The remaining thirteen seats are Republican opportunities ‘that will not fall easily.’ Add in the non-Freshman Democrats that the GOP may target (which now appears to include just a handful of seats), and the potential is there again to flip control of the House. That’s provided that Republicans hold most or all of the vulnerable open seats they have.
It would be foolish to predict a great Republican year based on the political climate today, but Rothenberg provides a helpful reality check for those inclined to the opposite extreme. If the cards fall the right way, it’s entirely possible a Republican will be sworn in as Speaker in January, 2009. ~Brian Faughnan
So if a dozen improbable things happen, something even more improbable might very well happen.
There are some districts, particularly TX-22 (DeLay’s district) and FL-16 (Foley’s district), that will be difficult for Democrats to hold, assuming that Republicans turn out for their candidates. That’s one area where the GOP is going to run into a lot of problems. Democratic turnout in a presidential year is typically higher than it is at midterm and off-year elections anyway, and we are already seeing gaps opening up in party ID, fundraising and candidate recruitment. If Republican voters are as demoralised as they seem to be, turnout may also be unusually low for Republicans, which could combine with an energised Democratic base to create more gains for the Dems on top of holding what they already have. (For instance, NM-01 is a realistic pick-up for the Dems.) Depending on the GOP ticket, the base’s morale may get worse rather than better. A major third party challenge from the right could actually help the GOP in Congressional races by bringing conservatives to the polls who might otherwise have stayed home, but such a challenge is unlikely to materialise.
Some Democrats have the fear, and I think it is probably an over-hyped fear, that a Clinton nomination would imperil closely-split districts and jeopardise the majority in the House. There is a bizarre idea out there that a winning presidential candidate can have a kind of reverse coattail effect in every “purple” and “red” state. This assumes that there will be a lot of split-ballot voters in “purple” states who elect Clinton but vote out the Democrats in the House, while there are few or no split-ballot voters in the “red” states who vote for the GOP candidate and select Democrats for Congress. This is probably not how it will happen.
The logic of this seems to be: Democratic presidential victory is very likely, in part because of the deep dissatisfaction with the GOP in many formerly red, now purple, states, but a particular Democratic nominee will actually help the GOP in these same states where they are becoming less popular (e.g., Ohio, Pennsylvania, etc.). I suppose if enough people believed Clinton to be the left-wing gorgon conservatives see when they look at her, that might inspire them to vote for divided government and switch control of House again. However, I know of no instance when a party won the presidential election and lost control of the House on Election Day.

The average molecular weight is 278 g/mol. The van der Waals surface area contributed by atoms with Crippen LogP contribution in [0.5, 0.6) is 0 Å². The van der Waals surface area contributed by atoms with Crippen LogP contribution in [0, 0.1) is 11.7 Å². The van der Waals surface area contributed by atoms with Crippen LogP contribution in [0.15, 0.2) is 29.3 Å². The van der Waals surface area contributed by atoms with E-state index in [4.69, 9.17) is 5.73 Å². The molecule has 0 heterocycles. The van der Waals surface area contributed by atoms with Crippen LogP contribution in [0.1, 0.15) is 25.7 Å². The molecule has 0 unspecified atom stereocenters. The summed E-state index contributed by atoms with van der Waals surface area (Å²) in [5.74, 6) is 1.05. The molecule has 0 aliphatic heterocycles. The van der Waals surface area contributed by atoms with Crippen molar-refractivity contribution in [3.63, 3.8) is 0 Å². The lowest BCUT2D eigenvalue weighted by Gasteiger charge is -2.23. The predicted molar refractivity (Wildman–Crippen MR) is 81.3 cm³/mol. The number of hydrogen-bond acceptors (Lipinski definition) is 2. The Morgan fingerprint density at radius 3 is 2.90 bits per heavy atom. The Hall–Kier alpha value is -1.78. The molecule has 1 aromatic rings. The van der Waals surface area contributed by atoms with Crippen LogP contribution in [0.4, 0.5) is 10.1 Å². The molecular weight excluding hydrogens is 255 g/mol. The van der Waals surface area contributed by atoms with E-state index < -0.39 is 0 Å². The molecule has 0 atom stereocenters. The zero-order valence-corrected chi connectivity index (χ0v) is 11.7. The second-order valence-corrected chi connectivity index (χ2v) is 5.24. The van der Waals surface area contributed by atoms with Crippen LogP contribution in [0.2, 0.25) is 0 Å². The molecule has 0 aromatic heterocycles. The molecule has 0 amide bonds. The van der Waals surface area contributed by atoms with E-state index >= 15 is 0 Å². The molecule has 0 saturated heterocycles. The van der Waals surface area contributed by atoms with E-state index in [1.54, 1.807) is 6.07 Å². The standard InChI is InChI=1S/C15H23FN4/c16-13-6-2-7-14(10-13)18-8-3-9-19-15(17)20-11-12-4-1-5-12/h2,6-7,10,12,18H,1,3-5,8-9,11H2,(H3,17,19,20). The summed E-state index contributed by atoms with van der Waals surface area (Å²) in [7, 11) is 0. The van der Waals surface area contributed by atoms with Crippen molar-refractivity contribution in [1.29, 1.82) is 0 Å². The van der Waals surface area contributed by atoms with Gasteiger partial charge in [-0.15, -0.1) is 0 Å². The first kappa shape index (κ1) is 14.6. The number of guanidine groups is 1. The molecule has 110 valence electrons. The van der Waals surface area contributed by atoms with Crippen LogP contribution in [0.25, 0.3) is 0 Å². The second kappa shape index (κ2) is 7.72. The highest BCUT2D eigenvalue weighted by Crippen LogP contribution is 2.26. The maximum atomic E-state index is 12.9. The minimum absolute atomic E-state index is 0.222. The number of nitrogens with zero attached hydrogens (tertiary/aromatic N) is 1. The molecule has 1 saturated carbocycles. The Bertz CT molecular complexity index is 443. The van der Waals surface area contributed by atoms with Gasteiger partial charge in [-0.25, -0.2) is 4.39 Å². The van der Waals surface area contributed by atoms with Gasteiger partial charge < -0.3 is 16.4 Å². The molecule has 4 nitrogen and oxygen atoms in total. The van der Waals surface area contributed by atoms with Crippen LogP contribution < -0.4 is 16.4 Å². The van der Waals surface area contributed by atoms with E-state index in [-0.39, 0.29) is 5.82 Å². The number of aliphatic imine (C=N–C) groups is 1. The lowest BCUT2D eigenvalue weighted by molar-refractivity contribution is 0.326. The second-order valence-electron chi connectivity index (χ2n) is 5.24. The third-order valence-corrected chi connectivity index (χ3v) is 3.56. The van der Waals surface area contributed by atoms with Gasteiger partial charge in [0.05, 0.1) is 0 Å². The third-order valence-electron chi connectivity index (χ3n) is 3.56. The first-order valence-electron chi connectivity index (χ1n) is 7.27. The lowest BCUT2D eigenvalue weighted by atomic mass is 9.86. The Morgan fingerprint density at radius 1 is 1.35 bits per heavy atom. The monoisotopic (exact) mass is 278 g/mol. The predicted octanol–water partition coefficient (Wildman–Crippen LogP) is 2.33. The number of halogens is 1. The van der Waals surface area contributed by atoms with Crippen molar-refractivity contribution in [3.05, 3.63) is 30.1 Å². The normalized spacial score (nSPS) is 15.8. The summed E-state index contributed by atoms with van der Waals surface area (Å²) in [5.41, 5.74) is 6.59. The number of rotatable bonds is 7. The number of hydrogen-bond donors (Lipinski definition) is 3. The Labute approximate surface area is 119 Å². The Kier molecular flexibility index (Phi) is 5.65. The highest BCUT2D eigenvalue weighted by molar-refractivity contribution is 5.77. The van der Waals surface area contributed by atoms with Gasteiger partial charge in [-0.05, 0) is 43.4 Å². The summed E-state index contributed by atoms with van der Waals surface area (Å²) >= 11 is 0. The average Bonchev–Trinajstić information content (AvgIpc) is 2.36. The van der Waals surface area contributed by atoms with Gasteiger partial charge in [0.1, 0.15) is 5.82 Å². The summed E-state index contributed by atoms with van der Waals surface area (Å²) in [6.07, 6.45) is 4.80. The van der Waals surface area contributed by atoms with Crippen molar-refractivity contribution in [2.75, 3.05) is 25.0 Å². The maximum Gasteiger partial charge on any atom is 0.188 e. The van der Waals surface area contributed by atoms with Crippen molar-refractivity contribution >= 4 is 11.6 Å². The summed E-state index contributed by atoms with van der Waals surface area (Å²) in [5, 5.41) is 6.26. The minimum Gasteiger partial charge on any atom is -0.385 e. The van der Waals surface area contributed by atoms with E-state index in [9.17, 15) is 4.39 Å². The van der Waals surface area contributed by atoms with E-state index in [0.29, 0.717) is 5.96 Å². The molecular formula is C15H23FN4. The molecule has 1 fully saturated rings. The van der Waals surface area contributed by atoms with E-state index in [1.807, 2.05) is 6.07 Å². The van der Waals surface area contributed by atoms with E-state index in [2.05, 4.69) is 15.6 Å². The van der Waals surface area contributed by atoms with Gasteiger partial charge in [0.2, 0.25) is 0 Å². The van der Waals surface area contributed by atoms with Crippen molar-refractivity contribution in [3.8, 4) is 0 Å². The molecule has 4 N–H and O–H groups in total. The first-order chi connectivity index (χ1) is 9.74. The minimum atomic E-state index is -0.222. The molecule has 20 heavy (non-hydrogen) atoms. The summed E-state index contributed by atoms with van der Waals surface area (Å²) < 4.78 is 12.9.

In fact, I don’t know of any instance when a party won the White House and even suffered a net loss of seats in the House. (Actually, as shown in the comments, there were six seven elections in the twentieth century where the presidential winner’s party lost seats, so I was wrong in assuming that it hadn’t happened.) The “coattails” phenomenon may have become much weaker in recent cycles, but it seems implausible that the GOP can gain much ground in the House next year unless it wins or at least runs extremely competitively in the presidential election. All signs indicate that this will not happen, which makes predictions of a GOP comeback in the House even more far-fetched.
Update: So my claims about there being no cases of the winner’s party losing seats were quite wrong. What about the exceptional cases? Does 2008 seem likely to be another exception? 1908 and 1988 appear to be examples of voter fatigue with the ruling party that had been in the White House for eight years or more, while 1960 and 2000 stand out for being fairly close presidential elections and in one case the declared winner received less of the popular vote. 1992 was complicated by Perot’s run, but the combination of Bush and many Perot voters would help explain the GOP gains in that year. What the Republicans have to hope happens is that next year will be like 1960, in which they may narrowly lose the White House but come storming back in the House after a midterm debacle. However, this scenario seems unlikely because of the nature of next year’s election. Wartime or post-war elections (1920, 1952 and 1968 are the examples I have in mind) coming at the end of multiple terms of the same party in power tend to result in big gains for the other party in the House, even if the other party has already made gains in the previous midterm elections (as happened in 1918, 1950 and 1966). So I was badly wrong about that initial claim, but I think the argument I am advancing here still makes sense.